At this point, the only thing left to do is to define how the control will be rendered. To complete this step, create a “Rendering” region and, within this region, override the
RenderContents sub with the following code:
Protected Overrides Sub RenderContents(ByVal writer _
Dim sb As New StringBuilder
sb.Append("<object classid=clsid:D27" & _
sb.Append("codebase=http://download.macromedia.com/pub/" & _
"shockwave/cabs/flash/swflash.cab#version=5,0,2,0 " & _
"Width = " & Width.Value.ToString() & _
" Height = " & Height.Value.ToString() & " > ")
sb.Append("<param name=movie value=" & FilePath.ToString() & "> ")
sb.Append("<param name=quality value=high> ")
sb.Append("<param name=BGCOLOR value=#000000> ")
sb.Append("<param name=SCALE value=showall> ")
sb.Append("<embed src=" & FilePath.ToString() & " = high ")
sb.Append("pluginspage=http://www.macromedia.com/shockwave/" & _
"download/index.cgi?P1_Prod_Version=ShockwaveFlash" & _
" type=application/x-shockwave-flash ")
sb.Append("Width = " & Width.Value.ToString() & " ")
sb.Append("Height = " & Height.Value.ToString() & " ")
Catch ex As Exception
writer.Write("Custom Flash Control")
Within this code, there are a few things worth looking at; first, you can see how the embedded
object tag is created, and it does not take too much imagination to figure out that you can embed any valid object using this same approach. The
StringBuilder collects three variables from the control, the file path is passed to the object’s source, and the control's height and width are also collected and passed to the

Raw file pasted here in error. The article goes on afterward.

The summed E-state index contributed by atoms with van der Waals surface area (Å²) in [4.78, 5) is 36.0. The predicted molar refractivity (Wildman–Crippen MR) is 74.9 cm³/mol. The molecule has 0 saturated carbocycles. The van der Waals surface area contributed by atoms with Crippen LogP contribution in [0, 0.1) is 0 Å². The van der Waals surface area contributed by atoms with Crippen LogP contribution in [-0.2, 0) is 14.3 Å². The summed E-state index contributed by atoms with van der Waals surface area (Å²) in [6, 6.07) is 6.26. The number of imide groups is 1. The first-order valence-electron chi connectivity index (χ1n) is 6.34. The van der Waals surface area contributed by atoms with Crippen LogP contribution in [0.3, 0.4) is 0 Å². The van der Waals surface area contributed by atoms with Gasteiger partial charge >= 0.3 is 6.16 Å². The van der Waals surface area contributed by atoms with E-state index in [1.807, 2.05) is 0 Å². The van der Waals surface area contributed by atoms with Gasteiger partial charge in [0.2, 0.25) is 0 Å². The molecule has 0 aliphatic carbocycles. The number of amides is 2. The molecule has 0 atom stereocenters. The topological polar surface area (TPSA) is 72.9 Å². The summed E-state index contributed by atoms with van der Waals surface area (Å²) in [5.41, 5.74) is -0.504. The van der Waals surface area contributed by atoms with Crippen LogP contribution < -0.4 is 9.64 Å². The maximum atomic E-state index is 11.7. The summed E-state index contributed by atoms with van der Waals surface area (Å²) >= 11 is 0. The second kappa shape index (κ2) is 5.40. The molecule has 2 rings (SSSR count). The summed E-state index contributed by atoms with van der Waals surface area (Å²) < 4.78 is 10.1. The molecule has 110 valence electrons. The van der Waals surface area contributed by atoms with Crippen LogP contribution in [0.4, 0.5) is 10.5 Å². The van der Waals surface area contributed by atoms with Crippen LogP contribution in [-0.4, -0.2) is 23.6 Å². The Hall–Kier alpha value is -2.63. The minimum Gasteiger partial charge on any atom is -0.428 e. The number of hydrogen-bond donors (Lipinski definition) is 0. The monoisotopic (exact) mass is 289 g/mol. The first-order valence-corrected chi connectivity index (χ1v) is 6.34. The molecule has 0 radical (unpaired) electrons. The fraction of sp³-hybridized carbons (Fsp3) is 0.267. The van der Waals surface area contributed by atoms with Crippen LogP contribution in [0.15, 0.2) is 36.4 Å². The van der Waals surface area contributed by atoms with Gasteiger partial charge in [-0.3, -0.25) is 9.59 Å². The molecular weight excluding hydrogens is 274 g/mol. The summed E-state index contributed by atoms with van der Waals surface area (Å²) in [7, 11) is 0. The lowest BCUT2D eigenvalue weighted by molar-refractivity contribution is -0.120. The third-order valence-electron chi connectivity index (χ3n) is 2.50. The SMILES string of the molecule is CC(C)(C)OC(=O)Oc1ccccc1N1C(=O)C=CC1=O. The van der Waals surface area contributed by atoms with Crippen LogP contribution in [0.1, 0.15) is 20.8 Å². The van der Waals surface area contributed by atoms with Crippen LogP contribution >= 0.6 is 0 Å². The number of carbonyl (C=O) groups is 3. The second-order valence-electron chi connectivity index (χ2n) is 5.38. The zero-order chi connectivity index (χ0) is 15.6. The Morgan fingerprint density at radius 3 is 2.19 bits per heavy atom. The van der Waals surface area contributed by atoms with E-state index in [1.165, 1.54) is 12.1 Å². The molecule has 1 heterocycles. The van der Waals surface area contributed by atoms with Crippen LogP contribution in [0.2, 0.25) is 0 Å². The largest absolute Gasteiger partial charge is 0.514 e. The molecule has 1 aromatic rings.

object tag. The rest of the parameters are canned in this demonstration but could be replaced with additional properties which could also be set at design time, if so desired.
Having defined the contents of the
object tag, the only detail remaining is to put the control on the rendered page. This is accomplished in the three lines following the definition of the
In this example, the HTML writer is set up to place an opening
Div tag. Within the
Div, the object defined in the
StringBuilder is written to the rendered page, and in the last line, the
Div is closed.
The control is now complete. Prior to testing the control, rebuild the project. Once that has been completed and any errors encountered are repaired, it is time to test the control. To test the control, add a new web site project to the web control library project currently open. Once the test web site has been created, set the test project as the start up project, by right clicking on the web site solution in the Solution Explorer and selecting the “Set as Start Up Project” menu option. Next, locate the Default.aspx page in the web site solution, right click on this page, and select the “Set as Start Page” menu option.
If you downloaded the sample project, you may wish to grab two files from that sample web site and add them to the root of the web site solution. These files are entitled “cybertrick.swf” and “cybertrick.txt”. You may add the files to the project by right clicking on the web site solution in the Solution Explorer and selecting “Add Existing Item”.
Open the Default.aspx page for editing. Locate the newly created control in the toolbox (it should be at the top) and drag the “
EmbeddedObject” control onto the page (Figure 3).
Figure 3: Custom Control in Toolbox
You may now click on the embedded object control and set its height, width, and file path properties. For this demo, the SWF file provided was designed to be 300 pixels tall and 600 pixels wide, so set the height and width properties to hold 300 and 600. Next, click on the file path property button to open the URL editor dialog. From here, select the “cybertrick.swf” to point the file path property to this file.
Build the application and run it; you should now be looking at a Flash presentation displayed within the custom control (Figure 4).
Figure 4: Flash in the Custom Control